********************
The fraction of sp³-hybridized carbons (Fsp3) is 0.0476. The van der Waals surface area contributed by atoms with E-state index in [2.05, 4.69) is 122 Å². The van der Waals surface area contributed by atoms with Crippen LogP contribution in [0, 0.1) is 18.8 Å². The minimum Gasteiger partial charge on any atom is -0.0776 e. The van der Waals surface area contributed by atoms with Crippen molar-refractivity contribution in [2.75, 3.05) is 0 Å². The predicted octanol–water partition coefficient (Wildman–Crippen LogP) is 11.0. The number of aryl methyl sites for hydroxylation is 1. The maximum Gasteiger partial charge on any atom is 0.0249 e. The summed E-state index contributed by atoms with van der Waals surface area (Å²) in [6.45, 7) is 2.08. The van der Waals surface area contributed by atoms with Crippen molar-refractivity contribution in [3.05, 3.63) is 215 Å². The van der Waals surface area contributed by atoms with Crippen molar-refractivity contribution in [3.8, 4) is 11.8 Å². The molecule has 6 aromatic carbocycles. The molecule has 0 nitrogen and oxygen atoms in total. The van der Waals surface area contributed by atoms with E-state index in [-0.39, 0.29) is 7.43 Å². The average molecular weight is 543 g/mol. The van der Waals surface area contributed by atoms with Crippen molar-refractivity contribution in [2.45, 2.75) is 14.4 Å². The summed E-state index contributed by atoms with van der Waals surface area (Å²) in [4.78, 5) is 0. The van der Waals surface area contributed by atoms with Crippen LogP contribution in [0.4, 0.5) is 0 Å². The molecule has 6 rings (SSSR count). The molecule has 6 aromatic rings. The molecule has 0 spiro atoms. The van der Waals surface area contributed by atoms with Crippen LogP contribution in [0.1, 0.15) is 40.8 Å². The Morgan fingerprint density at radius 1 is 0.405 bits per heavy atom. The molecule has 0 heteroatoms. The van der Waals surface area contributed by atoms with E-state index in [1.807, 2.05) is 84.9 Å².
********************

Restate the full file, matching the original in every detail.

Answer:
The fraction of sp³-hybridized carbons (Fsp3) is 0.0476. The van der Waals surface area contributed by atoms with E-state index in [2.05, 4.69) is 122 Å². The van der Waals surface area contributed by atoms with Crippen LogP contribution in [0, 0.1) is 18.8 Å². The minimum Gasteiger partial charge on any atom is -0.0776 e. The van der Waals surface area contributed by atoms with Crippen molar-refractivity contribution in [2.75, 3.05) is 0 Å². The predicted octanol–water partition coefficient (Wildman–Crippen LogP) is 11.0. The number of aryl methyl sites for hydroxylation is 1. The maximum Gasteiger partial charge on any atom is 0.0249 e. The summed E-state index contributed by atoms with van der Waals surface area (Å²) in [6.45, 7) is 2.08. The van der Waals surface area contributed by atoms with Crippen molar-refractivity contribution in [3.05, 3.63) is 215 Å². The van der Waals surface area contributed by atoms with Crippen molar-refractivity contribution in [3.8, 4) is 11.8 Å². The molecule has 6 aromatic carbocycles. The molecule has 0 nitrogen and oxygen atoms in total. The van der Waals surface area contributed by atoms with E-state index in [-0.39, 0.29) is 7.43 Å². The average molecular weight is 543 g/mol. The van der Waals surface area contributed by atoms with Crippen molar-refractivity contribution in [2.45, 2.75) is 14.4 Å². The summed E-state index contributed by atoms with van der Waals surface area (Å²) in [4.78, 5) is 0. The van der Waals surface area contributed by atoms with Crippen LogP contribution in [0.4, 0.5) is 0 Å². The molecule has 6 rings (SSSR count). The molecule has 6 aromatic rings. The molecule has 0 spiro atoms. The van der Waals surface area contributed by atoms with Crippen LogP contribution in [0.1, 0.15) is 40.8 Å². The Morgan fingerprint density at radius 1 is 0.405 bits per heavy atom. The molecule has 0 heteroatoms. The van der Waals surface area contributed by atoms with E-state index in [1.807, 2.05) is 84.9 Å².